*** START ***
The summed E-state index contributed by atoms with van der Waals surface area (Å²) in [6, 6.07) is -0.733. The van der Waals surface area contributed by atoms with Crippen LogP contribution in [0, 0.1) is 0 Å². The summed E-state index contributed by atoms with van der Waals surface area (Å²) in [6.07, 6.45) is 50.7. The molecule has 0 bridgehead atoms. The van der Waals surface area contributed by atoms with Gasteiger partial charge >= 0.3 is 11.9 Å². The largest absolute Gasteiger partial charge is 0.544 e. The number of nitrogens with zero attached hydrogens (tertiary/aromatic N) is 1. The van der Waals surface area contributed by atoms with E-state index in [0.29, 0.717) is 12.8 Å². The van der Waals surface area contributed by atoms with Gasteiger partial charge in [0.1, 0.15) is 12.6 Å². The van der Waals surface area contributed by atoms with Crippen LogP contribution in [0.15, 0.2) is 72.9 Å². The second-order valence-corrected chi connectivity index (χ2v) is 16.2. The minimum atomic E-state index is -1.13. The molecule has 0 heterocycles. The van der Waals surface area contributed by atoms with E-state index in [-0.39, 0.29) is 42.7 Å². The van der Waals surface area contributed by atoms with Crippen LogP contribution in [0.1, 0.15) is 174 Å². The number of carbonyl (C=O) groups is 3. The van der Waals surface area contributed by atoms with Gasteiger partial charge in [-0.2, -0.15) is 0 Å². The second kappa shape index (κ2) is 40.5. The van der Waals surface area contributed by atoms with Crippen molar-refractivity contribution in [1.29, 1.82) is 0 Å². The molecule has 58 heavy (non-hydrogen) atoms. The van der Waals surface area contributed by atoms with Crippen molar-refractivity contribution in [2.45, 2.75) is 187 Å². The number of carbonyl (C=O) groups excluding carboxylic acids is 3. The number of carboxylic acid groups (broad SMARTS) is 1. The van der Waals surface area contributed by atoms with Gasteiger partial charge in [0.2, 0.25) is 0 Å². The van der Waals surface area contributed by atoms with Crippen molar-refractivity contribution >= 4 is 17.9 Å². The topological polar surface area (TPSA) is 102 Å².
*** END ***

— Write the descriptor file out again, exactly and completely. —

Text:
The summed E-state index contributed by atoms with van der Waals surface area (Å²) in [6, 6.07) is -0.733. The van der Waals surface area contributed by atoms with Crippen LogP contribution in [0, 0.1) is 0 Å². The summed E-state index contributed by atoms with van der Waals surface area (Å²) in [6.07, 6.45) is 50.7. The molecule has 0 bridgehead atoms. The van der Waals surface area contributed by atoms with Gasteiger partial charge >= 0.3 is 11.9 Å². The largest absolute Gasteiger partial charge is 0.544 e. The number of nitrogens with zero attached hydrogens (tertiary/aromatic N) is 1. The van der Waals surface area contributed by atoms with E-state index in [0.29, 0.717) is 12.8 Å². The van der Waals surface area contributed by atoms with Gasteiger partial charge in [0.1, 0.15) is 12.6 Å². The van der Waals surface area contributed by atoms with Crippen LogP contribution in [0.15, 0.2) is 72.9 Å². The second-order valence-corrected chi connectivity index (χ2v) is 16.2. The minimum atomic E-state index is -1.13. The molecule has 0 heterocycles. The van der Waals surface area contributed by atoms with E-state index in [-0.39, 0.29) is 42.7 Å². The van der Waals surface area contributed by atoms with Crippen LogP contribution in [0.1, 0.15) is 174 Å². The number of carbonyl (C=O) groups is 3. The van der Waals surface area contributed by atoms with Gasteiger partial charge in [-0.2, -0.15) is 0 Å². The second kappa shape index (κ2) is 40.5. The van der Waals surface area contributed by atoms with Crippen molar-refractivity contribution in [1.29, 1.82) is 0 Å². The molecule has 58 heavy (non-hydrogen) atoms. The van der Waals surface area contributed by atoms with Crippen molar-refractivity contribution in [2.45, 2.75) is 187 Å². The number of carbonyl (C=O) groups excluding carboxylic acids is 3. The number of carboxylic acid groups (broad SMARTS) is 1. The van der Waals surface area contributed by atoms with Gasteiger partial charge in [0.2, 0.25) is 0 Å². The van der Waals surface area contributed by atoms with Crippen molar-refractivity contribution >= 4 is 17.9 Å². The topological polar surface area (TPSA) is 102 Å².